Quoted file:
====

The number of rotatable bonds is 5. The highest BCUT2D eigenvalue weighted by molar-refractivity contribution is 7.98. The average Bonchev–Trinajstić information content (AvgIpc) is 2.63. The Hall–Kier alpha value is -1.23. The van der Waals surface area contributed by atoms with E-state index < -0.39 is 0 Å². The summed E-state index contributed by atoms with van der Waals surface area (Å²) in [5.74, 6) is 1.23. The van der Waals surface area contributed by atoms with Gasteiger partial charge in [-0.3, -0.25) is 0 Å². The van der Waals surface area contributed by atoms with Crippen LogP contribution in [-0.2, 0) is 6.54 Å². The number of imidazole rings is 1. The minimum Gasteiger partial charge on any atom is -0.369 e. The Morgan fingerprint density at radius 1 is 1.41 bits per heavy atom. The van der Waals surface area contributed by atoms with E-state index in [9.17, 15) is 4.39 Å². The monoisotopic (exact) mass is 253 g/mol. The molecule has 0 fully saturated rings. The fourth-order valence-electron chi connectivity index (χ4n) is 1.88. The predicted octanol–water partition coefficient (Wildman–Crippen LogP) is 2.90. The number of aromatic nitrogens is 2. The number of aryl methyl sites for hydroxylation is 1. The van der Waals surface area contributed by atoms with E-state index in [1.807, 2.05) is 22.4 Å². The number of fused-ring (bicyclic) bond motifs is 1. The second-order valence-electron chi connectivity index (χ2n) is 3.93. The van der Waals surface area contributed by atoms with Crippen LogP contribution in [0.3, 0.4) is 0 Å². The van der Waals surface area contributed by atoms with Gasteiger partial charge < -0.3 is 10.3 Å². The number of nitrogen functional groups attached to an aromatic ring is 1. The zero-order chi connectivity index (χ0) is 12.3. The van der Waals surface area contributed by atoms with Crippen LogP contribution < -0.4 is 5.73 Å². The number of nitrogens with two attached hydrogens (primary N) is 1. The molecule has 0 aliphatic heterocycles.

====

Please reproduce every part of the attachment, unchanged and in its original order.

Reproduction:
The number of rotatable bonds is 5. The highest BCUT2D eigenvalue weighted by molar-refractivity contribution is 7.98. The average Bonchev–Trinajstić information content (AvgIpc) is 2.63. The Hall–Kier alpha value is -1.23. The van der Waals surface area contributed by atoms with E-state index < -0.39 is 0 Å². The summed E-state index contributed by atoms with van der Waals surface area (Å²) in [5.74, 6) is 1.23. The van der Waals surface area contributed by atoms with Gasteiger partial charge in [-0.3, -0.25) is 0 Å². The van der Waals surface area contributed by atoms with Crippen LogP contribution in [-0.2, 0) is 6.54 Å². The number of imidazole rings is 1. The minimum Gasteiger partial charge on any atom is -0.369 e. The Morgan fingerprint density at radius 1 is 1.41 bits per heavy atom. The van der Waals surface area contributed by atoms with E-state index in [9.17, 15) is 4.39 Å². The monoisotopic (exact) mass is 253 g/mol. The molecule has 0 fully saturated rings. The fourth-order valence-electron chi connectivity index (χ4n) is 1.88. The predicted octanol–water partition coefficient (Wildman–Crippen LogP) is 2.90. The number of aromatic nitrogens is 2. The number of aryl methyl sites for hydroxylation is 1. The van der Waals surface area contributed by atoms with E-state index in [1.807, 2.05) is 22.4 Å². The number of fused-ring (bicyclic) bond motifs is 1. The second-order valence-electron chi connectivity index (χ2n) is 3.93. The van der Waals surface area contributed by atoms with Crippen LogP contribution in [0.3, 0.4) is 0 Å². The van der Waals surface area contributed by atoms with Gasteiger partial charge < -0.3 is 10.3 Å². The number of nitrogen functional groups attached to an aromatic ring is 1. The zero-order chi connectivity index (χ0) is 12.3. The van der Waals surface area contributed by atoms with Crippen LogP contribution < -0.4 is 5.73 Å². The number of nitrogens with two attached hydrogens (primary N) is 1. The molecule has 0 aliphatic heterocycles.